Sierra Vista Herald, Justin Levesque/Associated Press
Sierra Vista Herald, Justin Levesque/Associated Press
SIERRA VISTA, Ariz. (AP) – Four weeks ago, Karen Sayers received a phone call that, in her words, “changed a lot of things.”
If not for the response of local EMS personnel and the quick and knowledgeable actions of two of Buena High School’s athletics staff members, the events leading to that phone call could have ended very differently.
The afternoon of Nov. 5 started like any other Monday for Sayers’ daughter, Savannah Sayers, which meant she was out in the sports fields with her softball teammates.
“We were running around the track for conditioning,” the sophomore said.
What happened next is fuzzy for Savannah, but crystal clear for those around her.
“I was told I just kind of collapsed on the ground,” she said.
Not far away, in the dugout, was Buena softball coach Mark Schaefer.
“I heard a little bit of a commotion, so I came out to see what’s going on. I saw one of the girls running down, saying that Savannah had a seizure,” Schaefer said.
After more than two decades of coaching student sports, Schaefer said he had seen myriad injuries and conditions. That knowledge helped guide his actions that afternoon, when he directed Savannah’s teammates to get his cellphone and call 911 while he made his way to the track.
At that point, she was still breathing.
“I sent the other kids after Woody and the nurse,” he said.
Wesley Wood, or ‘Woody’ as she is known by students and staff members, has been the certified athletic trainer for Buena High School for the last four years.
An eventful week may see her dealing with ACL tears, ankle sprains or concussions, but this day would prove to be different.
“In 13 years of doing this I’ve never had this happen,” she said last week, when she and Schaefer were recognized by Savannah’s family and local first responders for their quick thinking that doctors said saved her life.
“I was up in the building, and two of the players came to get me. They said, ‘We need you out at the softball field,’ that someone had fainted or fallen down,” Wood said.
When she arrived to find Schaefer and an unresponsive Savannah, she could already hear sirens in the distance, she said.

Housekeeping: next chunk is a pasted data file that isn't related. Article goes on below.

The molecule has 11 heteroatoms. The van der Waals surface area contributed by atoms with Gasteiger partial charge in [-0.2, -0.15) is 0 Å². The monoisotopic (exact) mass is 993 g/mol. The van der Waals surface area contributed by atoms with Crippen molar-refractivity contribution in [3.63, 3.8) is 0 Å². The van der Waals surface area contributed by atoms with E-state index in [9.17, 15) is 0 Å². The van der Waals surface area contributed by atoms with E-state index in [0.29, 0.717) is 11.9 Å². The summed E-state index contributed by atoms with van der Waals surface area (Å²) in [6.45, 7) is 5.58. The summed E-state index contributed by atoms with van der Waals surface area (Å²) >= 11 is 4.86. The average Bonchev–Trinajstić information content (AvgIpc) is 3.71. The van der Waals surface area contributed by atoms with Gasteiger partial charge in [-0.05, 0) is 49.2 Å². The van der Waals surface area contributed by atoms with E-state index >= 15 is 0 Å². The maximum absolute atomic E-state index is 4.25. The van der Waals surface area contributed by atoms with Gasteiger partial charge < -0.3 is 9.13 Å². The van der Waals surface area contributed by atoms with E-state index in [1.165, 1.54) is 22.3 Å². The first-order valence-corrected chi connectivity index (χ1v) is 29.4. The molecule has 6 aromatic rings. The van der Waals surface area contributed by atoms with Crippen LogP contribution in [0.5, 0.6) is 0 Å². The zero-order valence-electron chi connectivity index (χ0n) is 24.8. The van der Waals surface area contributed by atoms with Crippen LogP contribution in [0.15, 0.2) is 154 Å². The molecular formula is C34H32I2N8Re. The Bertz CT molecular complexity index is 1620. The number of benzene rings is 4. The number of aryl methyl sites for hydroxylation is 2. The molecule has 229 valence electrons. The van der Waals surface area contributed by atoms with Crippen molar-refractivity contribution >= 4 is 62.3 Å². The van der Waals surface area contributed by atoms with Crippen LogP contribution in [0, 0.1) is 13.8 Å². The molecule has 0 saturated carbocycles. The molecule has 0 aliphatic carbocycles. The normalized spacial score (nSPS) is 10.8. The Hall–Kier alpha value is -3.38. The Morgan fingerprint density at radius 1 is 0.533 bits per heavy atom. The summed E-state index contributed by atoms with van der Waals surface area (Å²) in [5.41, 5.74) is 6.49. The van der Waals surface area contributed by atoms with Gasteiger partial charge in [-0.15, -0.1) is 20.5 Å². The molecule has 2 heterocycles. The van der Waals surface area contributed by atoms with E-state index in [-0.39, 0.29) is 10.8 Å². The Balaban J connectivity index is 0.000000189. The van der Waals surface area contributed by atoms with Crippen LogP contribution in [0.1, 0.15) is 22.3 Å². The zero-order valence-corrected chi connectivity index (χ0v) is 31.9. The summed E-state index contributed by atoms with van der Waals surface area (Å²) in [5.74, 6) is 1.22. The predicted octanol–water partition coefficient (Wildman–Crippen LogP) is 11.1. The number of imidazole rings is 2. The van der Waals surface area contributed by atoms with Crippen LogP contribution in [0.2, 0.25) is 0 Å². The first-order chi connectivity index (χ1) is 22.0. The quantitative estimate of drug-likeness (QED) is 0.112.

“911 had already been called, so I knew they were coming. I heard them, as a matter of fact, as I was performing CPR,” she said.
“When Woody got there, Savannah had already stopped breathing from what I can tell,” Schaefer said. “I had given a couple of rescue breaths. I could hear the sirens in the background, and Woody checked the pulse and started CPR right away.”
In the emergency medical service field, there is a phrase, “the chain of survival,” said Brian Jones, battalion chief of Sierra Vista Fire Department.
“Within that chain, there are certain steps that have to be taken in order to have a good outcome,” he said. Calling 911 and starting first aid immediately, and taking corrective action, such as defibrillating a patient who needs it, are vital in situations such as this one. “In this incident, it was a perfect chain.”
Sierra Vista Fire Department medical personnel would soon arrive and defibrillate Savannah twice before taking her to the Sierra Vista Regional Health Center, before she was airlifted to Tucson Medical Center.
Sayers said she was told the entire event, from the time her daughter collapsed, to the time she arrived at the hospital, would measure only about 10 minutes.
Last week, as she recalled the various meetings with doctors who would tell her things like only one in 10 people survive what her daughter had just went through, Karen Sayers told the two dozen or so friends and family gathered at the Buena softball field why the cardiologist had been so interested in the immediate care her daughter received when she first collapsed.
“He said, ‘because not only did she give it in a timely manner, but she gave it really well.’ There was no damage to her heart and there were no signs of oxygen deprivation to her brain. He said that you saved her life,” she said, speaking to Schaefer and Wood.
After struggling to come up with an appropriate way to thank them, Sayers presented both with framed photographs of her family at Thanksgiving – “We had a lot to be thankful for this year” – and a photo taken while Savannah was still recuperating in the hospital and Wood and Schaefer had paid her a visit.
Below the photos was a message of eternal gratitude from a thankful family.
Soon after the incident, Savannah was diagnosed with Long QT Syndrome, which the Mayo Clinic describes as “a heart rhythm disorder that can potentially cause fast, chaotic heartbeats. These rapid heartbeats may trigger a sudden fainting spell or seizure. In some cases, your heart may beat erratically for so long that it can cause sudden death.”
Savannah, an athlete who played volleyball and basketball in middle school, would come to have an internal cardiac defibrillator implanted in her heart.
While her future in sports may be less clear these days, what is not is the appreciation she and her family have for those that saved her life.
“Thank you for knowing how to do your jobs and for responding so quickly, and for being the right people at the right time,” Karen Sayers said.
“Without a doubt, it’s a miracle. God took care of her, in all aspects, according to the way I see things,” Schaefer said. “Seeing her laying on the ground that day, to Friday when we went up there to see her, I just look at her and think, ‘What a miracle.’”
In addition to the framed photos from the Sayers, Wood and Schaefer were presented with Life-Saving Awards from the Sierra Vista Police Department.
Battalion Chief Jones also presented the two with Challenge Coins, given out within the department to firefighters who go above and beyond the call of duty.
“It’s imperative that as citizens that we act, and on that day, Woody and Coach Schaefer acted, and acted in a way that really saved a life,” Jones said.